Another Side

Ok, a confession: I have another blog. (Another two, actually…but this isn’t the post for talk of memorable meals.)

I gave up on this blog for a bit because life became not very funny as we waited for Noodles to be diagnosed with Autism. There aren’t many puns to be had out of a cycle of assessments. And chuckling about public tantrums wasn’t so funny when the child in question was doing so because the world was just being one big struggle.

By the time we finally got his diagnosis this March my head was whirling. I realised I was going to have to decide how much I’d want Noodles to be shaped to conform to the norms of society versus the way he truly is (which is stubborn, single-minded and brilliant – in a lot of ways I wish I could be more like him rather than him more like me). So I started a blog to sort my head out. Thus Living With Edges was born. (BTW Noodles became SP – my Square Peg in a world of round holes – and Boo became Amy, because she said that that’s what she would be called if she had a choice.)

It’s more niche than things here, but some people found me and I have a little band of followers. Im not posting here to boost that number; I don’t expect follows or even for anyone to give it a glance. 

But at the same time, in light of Mental Health Day, my last Edges post was about the realisation that I perpetuate the stigma attached to mental health issues through inaction. (I told you it’s not a giggle-fest over there.) But if I want mental health issues to have acceptance they have to be normalised. And so I thought it was important to post here too: just to say how amazingly proud I am of Noodles.

  
It’s not always easy, but at least we have a better understanding of his issues now and so we’re trying to find a way that suits him as an individual and us as a family. It takes a lot to be different, but he does it with style. 

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A Thank You to Disneyland Paris

I am very well aware that my tone, more often than not, is grumpy. The world is a place full of disappointments and irritations and these things are highlighted all the more against the glossiness of social media.

However, there’s one place these irritations don’t matter: Disneyland! (Well, ok, technically several places, but they’re all presided over by the same mouse and they are all the Happiest Place on Earth, so count as one in my mind. Like the States’ states being the States despite the geographical separateness of Alaska and Hawaii.)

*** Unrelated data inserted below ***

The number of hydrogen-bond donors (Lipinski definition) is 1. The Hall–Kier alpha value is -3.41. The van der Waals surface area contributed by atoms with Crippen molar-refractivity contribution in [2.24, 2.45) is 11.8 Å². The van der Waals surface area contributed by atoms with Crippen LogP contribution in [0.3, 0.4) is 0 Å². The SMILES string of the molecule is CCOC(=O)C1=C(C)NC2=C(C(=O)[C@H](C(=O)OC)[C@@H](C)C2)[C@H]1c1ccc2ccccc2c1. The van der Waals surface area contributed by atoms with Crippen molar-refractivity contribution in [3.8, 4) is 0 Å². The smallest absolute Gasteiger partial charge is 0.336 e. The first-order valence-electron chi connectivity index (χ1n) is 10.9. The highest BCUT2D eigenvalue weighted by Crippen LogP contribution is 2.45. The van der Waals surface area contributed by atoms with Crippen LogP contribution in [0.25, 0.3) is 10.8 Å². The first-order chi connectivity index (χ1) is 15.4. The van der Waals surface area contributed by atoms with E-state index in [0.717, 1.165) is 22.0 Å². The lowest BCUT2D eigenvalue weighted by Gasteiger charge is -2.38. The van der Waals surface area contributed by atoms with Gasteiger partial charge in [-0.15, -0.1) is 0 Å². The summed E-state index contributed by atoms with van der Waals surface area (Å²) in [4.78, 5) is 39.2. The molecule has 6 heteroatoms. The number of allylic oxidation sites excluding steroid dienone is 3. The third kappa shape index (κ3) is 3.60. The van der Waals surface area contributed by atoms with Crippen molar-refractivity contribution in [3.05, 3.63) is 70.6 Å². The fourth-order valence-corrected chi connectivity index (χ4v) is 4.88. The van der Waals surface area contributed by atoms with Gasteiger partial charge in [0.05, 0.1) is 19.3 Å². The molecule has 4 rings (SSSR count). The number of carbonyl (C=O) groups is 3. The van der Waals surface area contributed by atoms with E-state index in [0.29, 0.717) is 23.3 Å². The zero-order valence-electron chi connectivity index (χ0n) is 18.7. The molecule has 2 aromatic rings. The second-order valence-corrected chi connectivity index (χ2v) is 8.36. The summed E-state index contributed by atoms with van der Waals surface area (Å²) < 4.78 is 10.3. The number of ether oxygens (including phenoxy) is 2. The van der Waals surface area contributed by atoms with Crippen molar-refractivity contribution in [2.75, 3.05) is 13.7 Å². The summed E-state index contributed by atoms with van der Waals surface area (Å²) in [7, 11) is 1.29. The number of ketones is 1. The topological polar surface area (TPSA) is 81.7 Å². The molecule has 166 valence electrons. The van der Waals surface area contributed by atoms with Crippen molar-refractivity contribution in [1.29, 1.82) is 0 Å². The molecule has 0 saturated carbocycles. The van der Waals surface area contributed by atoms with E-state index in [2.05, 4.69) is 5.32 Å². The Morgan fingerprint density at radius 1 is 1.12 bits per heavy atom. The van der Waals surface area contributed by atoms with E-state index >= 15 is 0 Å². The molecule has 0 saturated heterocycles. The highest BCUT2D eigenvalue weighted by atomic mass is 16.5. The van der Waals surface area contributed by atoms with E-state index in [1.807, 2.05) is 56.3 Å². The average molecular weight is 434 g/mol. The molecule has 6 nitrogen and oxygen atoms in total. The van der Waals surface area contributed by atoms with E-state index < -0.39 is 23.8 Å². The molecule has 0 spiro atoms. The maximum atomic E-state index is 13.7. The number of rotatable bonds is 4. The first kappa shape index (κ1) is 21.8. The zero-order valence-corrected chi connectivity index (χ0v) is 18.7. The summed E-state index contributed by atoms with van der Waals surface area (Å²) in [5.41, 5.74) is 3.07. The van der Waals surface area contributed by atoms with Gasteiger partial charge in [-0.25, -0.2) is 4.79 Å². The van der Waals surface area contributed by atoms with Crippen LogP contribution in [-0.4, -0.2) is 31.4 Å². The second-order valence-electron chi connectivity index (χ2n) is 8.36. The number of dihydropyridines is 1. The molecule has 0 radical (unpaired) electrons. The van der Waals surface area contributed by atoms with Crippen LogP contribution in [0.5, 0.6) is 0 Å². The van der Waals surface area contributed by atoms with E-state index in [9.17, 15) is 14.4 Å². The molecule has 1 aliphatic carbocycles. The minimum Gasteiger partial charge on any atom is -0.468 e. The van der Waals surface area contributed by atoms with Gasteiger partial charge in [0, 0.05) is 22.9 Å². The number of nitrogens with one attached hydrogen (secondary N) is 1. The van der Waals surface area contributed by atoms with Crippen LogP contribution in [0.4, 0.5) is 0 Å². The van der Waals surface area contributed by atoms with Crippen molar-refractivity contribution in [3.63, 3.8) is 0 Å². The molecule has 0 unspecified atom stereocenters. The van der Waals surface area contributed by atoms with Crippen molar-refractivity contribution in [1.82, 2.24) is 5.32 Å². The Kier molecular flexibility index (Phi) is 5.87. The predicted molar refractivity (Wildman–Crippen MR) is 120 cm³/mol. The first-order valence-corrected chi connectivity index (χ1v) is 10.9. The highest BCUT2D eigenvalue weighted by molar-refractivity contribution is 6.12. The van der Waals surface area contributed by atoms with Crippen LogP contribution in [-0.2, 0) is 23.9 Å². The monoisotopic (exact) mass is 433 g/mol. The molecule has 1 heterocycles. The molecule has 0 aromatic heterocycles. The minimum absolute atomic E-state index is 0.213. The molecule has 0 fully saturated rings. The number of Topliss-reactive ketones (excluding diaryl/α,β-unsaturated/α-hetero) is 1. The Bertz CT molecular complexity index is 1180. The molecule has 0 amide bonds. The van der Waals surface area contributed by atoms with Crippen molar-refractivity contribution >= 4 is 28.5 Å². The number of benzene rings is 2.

Despite a nocturnal hotel evacuation, freezing cold weather and the Ratatouille ride being broken down our last trip was just magical.

We couldn’t possibly hope to repeat such joy. (We’re the Gluestick family after all – lightening would probably strike us twice, but not good luck when venturing outside!) Bur we thought we’d give it a shot anyway.

Things weren’t looking good before we set off. We were driving for a start – a 360 mile each-way trip. Boo gets travel sick in the car, which is bad enough. But then the day we left the car was condemned! How a car that’s barely driven goes from perfectly fine to barely-held together in a year I have no idea (although I Have no clue when it comes to windscreen wipers so that’s no real surprise). I have never driven 720 miles as cautiously before lest anything fell off! But at least Boo didn’t vomit.

But far greater impact was possibly going to be Noodles. It turned out that those supermarket tantrums and health visitor interferences weren’t for nothing: a couple of weeks shy of our Disney trip Noodles was officially diagnosed with autism. Now, a label doesn’t fundamentally change who he is in any way, shape or form. It just changes how we deal with how he is. But suddenly, taking a child who struggles with a) unfamiliarity, b) loud noise, c) other people and d) has an incredibly restricted diet to Disneyland seemed like a very very bad idea.

Except, well, Disney worked its magic again. By the last day I could be found weeping uncontrollably in Fantasylad because it had all been so wonderful. 

And I kicked myself because the loveliness was due to so many people and I wanted to thank them all. I wish I’d got photos or had remembered their names, but it only occurred to me on the last day.

But I do want to thank everyone anyway.